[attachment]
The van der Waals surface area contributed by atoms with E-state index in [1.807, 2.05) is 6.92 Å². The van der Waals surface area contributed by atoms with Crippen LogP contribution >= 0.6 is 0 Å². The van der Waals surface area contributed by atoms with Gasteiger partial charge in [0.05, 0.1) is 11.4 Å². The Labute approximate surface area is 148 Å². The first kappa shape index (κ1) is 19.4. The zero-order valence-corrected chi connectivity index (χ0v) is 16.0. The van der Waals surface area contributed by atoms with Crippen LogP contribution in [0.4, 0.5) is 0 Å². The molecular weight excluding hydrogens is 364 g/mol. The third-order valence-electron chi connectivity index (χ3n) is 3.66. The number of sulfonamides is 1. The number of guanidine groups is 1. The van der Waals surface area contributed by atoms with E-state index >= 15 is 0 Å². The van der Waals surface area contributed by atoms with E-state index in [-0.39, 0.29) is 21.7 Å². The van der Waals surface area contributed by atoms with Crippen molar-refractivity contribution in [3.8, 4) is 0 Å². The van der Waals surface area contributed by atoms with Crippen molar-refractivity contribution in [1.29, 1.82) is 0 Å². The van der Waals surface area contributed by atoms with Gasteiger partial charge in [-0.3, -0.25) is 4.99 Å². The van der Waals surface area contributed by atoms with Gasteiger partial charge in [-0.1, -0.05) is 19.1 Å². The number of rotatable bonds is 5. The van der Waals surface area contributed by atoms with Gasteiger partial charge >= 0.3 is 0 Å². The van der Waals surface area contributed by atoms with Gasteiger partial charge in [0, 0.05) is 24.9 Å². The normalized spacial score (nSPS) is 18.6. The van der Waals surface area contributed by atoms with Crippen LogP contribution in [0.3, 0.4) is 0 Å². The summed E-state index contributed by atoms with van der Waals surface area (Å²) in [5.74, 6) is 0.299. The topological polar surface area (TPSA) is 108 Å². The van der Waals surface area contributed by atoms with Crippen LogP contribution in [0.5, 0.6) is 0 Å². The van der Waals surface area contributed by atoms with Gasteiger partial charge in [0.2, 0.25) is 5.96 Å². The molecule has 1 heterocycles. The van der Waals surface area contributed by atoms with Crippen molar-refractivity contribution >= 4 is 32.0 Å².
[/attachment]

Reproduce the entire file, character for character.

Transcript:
The van der Waals surface area contributed by atoms with E-state index in [1.807, 2.05) is 6.92 Å². The van der Waals surface area contributed by atoms with Crippen LogP contribution >= 0.6 is 0 Å². The van der Waals surface area contributed by atoms with Gasteiger partial charge in [0.05, 0.1) is 11.4 Å². The Labute approximate surface area is 148 Å². The first kappa shape index (κ1) is 19.4. The zero-order valence-corrected chi connectivity index (χ0v) is 16.0. The van der Waals surface area contributed by atoms with Crippen LogP contribution in [0.4, 0.5) is 0 Å². The molecular weight excluding hydrogens is 364 g/mol. The third-order valence-electron chi connectivity index (χ3n) is 3.66. The number of sulfonamides is 1. The number of guanidine groups is 1. The van der Waals surface area contributed by atoms with E-state index >= 15 is 0 Å². The van der Waals surface area contributed by atoms with E-state index in [-0.39, 0.29) is 21.7 Å². The van der Waals surface area contributed by atoms with Crippen molar-refractivity contribution in [3.8, 4) is 0 Å². The van der Waals surface area contributed by atoms with Crippen molar-refractivity contribution in [1.29, 1.82) is 0 Å². The van der Waals surface area contributed by atoms with Gasteiger partial charge in [-0.3, -0.25) is 4.99 Å². The van der Waals surface area contributed by atoms with Gasteiger partial charge in [-0.1, -0.05) is 19.1 Å². The number of rotatable bonds is 5. The van der Waals surface area contributed by atoms with Gasteiger partial charge >= 0.3 is 0 Å². The van der Waals surface area contributed by atoms with Gasteiger partial charge in [0, 0.05) is 24.9 Å². The normalized spacial score (nSPS) is 18.6. The van der Waals surface area contributed by atoms with Crippen LogP contribution in [0.3, 0.4) is 0 Å². The summed E-state index contributed by atoms with van der Waals surface area (Å²) in [5.74, 6) is 0.299. The topological polar surface area (TPSA) is 108 Å². The van der Waals surface area contributed by atoms with Crippen LogP contribution in [0.5, 0.6) is 0 Å². The van der Waals surface area contributed by atoms with Gasteiger partial charge in [0.2, 0.25) is 5.96 Å². The molecule has 1 heterocycles. The van der Waals surface area contributed by atoms with Crippen molar-refractivity contribution >= 4 is 32.0 Å².